Us takes place in Santa Cruz, California, and The Beach Bum takes us to the geographic opposite part of the country- the Florida Keys. Matthew McConaughey plays a man named Moondog, the titular “Beach Bum.” He’s a perpetually drunk and stoned, fun-loving maniac. This unhinged hedonist is a professional poet, mumbling spontaneous verses, sometimes his own, sometimes lifted from famous poets. The enigma of his bliss quickly solves itself when Moondog gets a call from his wife Minnie, played by Isla Fischer who, like every actor in this movie, is having a lot of fun. Minnie summons Moondog back to their *twist* mansion estate on mainland Florida for their daughter Heather’s (Stefania Lavie Owen) wedding. Yes, Moondog is a magical creature with no inhibitions or responsibilities, but he only survives on the millions of dollars his wife allows him. Like the Wilsons at the start of their film, Moondog is dangerously unaware of his privilege. “I forgot how rich we are,” he remarks upon returning to his palace of a home. The Beach Bum has a dreamlike music video vibe, something Korine has calls a “liquid narrative.” There aren’t scenes so much as absurd moments and beautiful images strung together more like songs in an album than scenes in a film. Korine creates an experience of mood rather than a straight narrative. All this is a continuation of the aesthetic sensibilities Korine established in his previous film Spring Breakers. Chris has written that Spring Breakers follows the Hero’s Journey, (an archetypical story structure that applies to ancient tales and modern films alike) and The Beach Bum also adheres to a deceptively traditional template. Moondog’s “call to adventure” comes when he suddenly loses access to his millions. The only way to unlock his fortune is to complete his next book of poetry- something he’s been kinda sorta not really working on for a long time. In the Hero’s Journey the next step is the “refusal of the call” followed shortly with accepting the call and “crossing the first threshold.” Moondog never stops refusing the film’s call. He’s presented with the opportunity to clean up his life and reconnect with his artistic productivity, but instead he answers a different call- his own personal call to continue his lifestyle no matter what. The endless party evolves into a grimier, more homeless hedonistic lifestyle, and Moondog doesn’t seem to notice or care about the difference. He perseveres in his quest to do nothing. This fantasy world cooperates with Moondog’s ambitions of beach bummery, allowing him to slip from from one adventure to the next free of consequence.

Like Spring Breakers, The Beach Bum is undeniably satirical but simultaneously invites the audience to indulge in the satirized subject. Moondog is privilege incarnate. He behaves reprehensibly but he mostly receives praise. Early in the film a man stands on a dock playing the tuba. Moondog casually shoves the man and his 30 pound instrument into the water. The surrounding party erupts with laughter and cheers! When Moondog’s literary agent (played by Jonah Hill with a questionable southern drawl) half apologizes for sexually harassing his daughter, Moondog brushes it off like it’s no big deal. But the film isn’t really critical of Moondog, instead it immerses you in his mindset.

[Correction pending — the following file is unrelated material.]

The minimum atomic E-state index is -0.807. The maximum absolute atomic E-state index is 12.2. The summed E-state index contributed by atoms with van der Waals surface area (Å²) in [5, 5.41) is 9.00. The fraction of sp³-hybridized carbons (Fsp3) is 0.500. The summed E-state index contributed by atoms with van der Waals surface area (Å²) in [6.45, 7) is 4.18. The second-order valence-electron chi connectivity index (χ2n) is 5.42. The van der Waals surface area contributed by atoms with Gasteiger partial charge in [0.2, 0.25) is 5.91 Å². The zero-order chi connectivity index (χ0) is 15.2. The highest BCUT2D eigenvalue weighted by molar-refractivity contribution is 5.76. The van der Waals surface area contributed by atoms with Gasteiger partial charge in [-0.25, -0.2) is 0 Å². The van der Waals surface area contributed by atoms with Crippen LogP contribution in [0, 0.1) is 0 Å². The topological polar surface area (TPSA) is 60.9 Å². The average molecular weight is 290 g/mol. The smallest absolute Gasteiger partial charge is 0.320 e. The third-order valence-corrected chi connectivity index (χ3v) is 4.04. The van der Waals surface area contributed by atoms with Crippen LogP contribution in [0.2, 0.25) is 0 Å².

Peele and Korine both tackle the subject of economic class, and their angle on the topic can be deduced by their genre of choice. Peele’s horror film explores the fear of discovering your comfort is at the expense of a stranger’s suffering (a stranger who is just like you). It depicts the dread that someone out there is owed something, and that you might be the one who has to pay up. Were it told from the Tethered’s point-of-view Us would be a revenge fantasy where the victims rise up and take the world back from their oppressors. By centering the story around the unwitting oppressors, Peele’s elegant metaphor foregrounds systems. The film suggests inequality is not born of mean rich people stepping on nice poor people, but of a societal structure that allows some to succeed and and leaves others behind.

Korine’s film is harder to attribute to a single genre. It’s been marketed as a stoner comedy, which definitely tracks. It also reminds me of a romcom, especially the low-stakes wealth porn of a Nancy Meyers movie (not a dig, I like a lot of Nancy Meyers’ movies). Unlike Peele, Korine isn’t trying to lift the curtain to reveal the system’s ugly underbelly. Instead he kinda points out that the curtain is velvet and cheetah print, invites you to rub your cheek against it and asks, doesn’t that feel nice? Isn’t that kinda crazy? He immerses you in the reality bending effect of a few million dollars. He invites you to enjoy the hedonistic, consequence free world of Moondog. The film pulls the audience into Moondog’s orbit and has you believe he’s the spiritual genius he thinks he is. It’s only when you think about it, just a little bit, that you realize how Moondog is only empowered to be this way, and be celebrated for it, because of his outsized amount of privilege.

I give Us 9 scissors out of 10 screaming Tim Heideckers.

I give The Beach Bum 9 bongos out of 10 McConaughey buttcheeks.


Jordan Peele and Harmony Korine should absolutely team up and make a movie about Moondog’s Tether coming for him.